Why is Inclusive Language a Priority?

When forward-thinking leaders start discussing the elimination of divisive or exclusionary language, they’re occasionally met with pushback from one source or another. Those hesitant to change may ask: Why are we suddenly concerned about these phrases? Is this really an issue?

Foster a Sense of Community

It’s conceivable that some individuals in your workplace are not bothered by these examples, but that’s likely because they’re not personally affected by the exclusion that they evoke. The importance of inclusive language is to make everyone feel included, not just those who are deemed the majority. By creating an environment of inclusion and respect through inclusive language, organizations demonstrate their commitment to respecting and recognizing the value of each team member. This ultimately leads to a stronger sense of community within the workplace and increased collaboration between colleagues from different backgrounds.

Additionally, research has shown that having a diverse workforce results in higher innovation levels due to an influx of unique perspectives, leading to improved business outcomes and success.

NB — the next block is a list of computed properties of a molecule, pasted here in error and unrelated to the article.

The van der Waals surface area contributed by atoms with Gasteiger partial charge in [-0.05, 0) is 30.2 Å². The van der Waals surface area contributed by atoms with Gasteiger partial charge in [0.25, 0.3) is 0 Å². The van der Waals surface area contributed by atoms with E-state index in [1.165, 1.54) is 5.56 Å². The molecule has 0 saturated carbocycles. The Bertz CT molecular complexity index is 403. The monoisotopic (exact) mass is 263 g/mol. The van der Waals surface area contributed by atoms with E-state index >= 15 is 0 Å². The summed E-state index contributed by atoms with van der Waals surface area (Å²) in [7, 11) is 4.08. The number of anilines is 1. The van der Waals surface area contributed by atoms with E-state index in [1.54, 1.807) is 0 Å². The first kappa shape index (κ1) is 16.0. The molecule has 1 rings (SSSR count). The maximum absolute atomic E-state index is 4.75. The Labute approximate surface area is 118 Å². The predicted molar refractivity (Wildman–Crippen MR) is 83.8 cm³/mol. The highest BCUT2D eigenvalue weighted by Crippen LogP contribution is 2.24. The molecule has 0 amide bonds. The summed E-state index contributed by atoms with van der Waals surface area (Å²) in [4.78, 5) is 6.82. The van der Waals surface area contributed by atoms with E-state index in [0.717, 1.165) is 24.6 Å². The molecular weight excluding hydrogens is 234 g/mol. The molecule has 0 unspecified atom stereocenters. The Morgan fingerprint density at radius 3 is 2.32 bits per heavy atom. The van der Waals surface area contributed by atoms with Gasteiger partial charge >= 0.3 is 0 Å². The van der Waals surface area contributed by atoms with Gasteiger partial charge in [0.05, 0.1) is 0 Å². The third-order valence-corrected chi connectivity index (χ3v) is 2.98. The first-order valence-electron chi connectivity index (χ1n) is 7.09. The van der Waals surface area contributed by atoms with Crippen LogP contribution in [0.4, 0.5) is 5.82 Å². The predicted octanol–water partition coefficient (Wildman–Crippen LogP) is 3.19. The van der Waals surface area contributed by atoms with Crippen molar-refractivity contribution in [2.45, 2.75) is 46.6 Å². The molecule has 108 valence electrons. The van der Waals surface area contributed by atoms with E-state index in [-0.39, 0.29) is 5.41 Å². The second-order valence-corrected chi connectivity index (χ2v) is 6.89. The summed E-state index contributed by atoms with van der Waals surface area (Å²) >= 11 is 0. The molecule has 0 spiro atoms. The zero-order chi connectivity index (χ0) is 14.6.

Improve Your Employer Brand

Not only does inclusive language help your existing team feel understood and respected, but it can also help attract future talent to your organization. Using inclusive language helps all feel welcome in joining your team, and it’s also likely to broaden your candidate pool to a more vast audience.

Companies who request “native English speaker” in their requirements but actually mean “fluent in English” could be unknowingly eliminating top talent from applying.

Similarly, using the words “salesman” instead of “sales representative” or “secretary” instead of “executive assistant” could discourage certain applicants from applying based on stereotypical gender roles.

These simple nuances, at minimum, could feel out of touch and inappropriate. At most, they could cost you a quality hire. Taking the time to familiarize yourself with these subtleties in the workplace is a requirement for quality hiring in 2023.

Inclusive language is vital in creating a diverse and inclusive workplace founded on respect for differing backgrounds. Being aware of your words—and understanding their implications—will enable you to create a workplace that fosters collaboration and innovation while fostering respect, belonging, and acceptance among all colleagues.

Learning to speak with inclusivity is essential for long-term success and helping those around you feel comfortable and included. Download the ebook The Best Hiring Strategies for 2023 today to learn how to bring these concepts into your hiring practice and ensure everyone has an equal opportunity for growth in the workplace.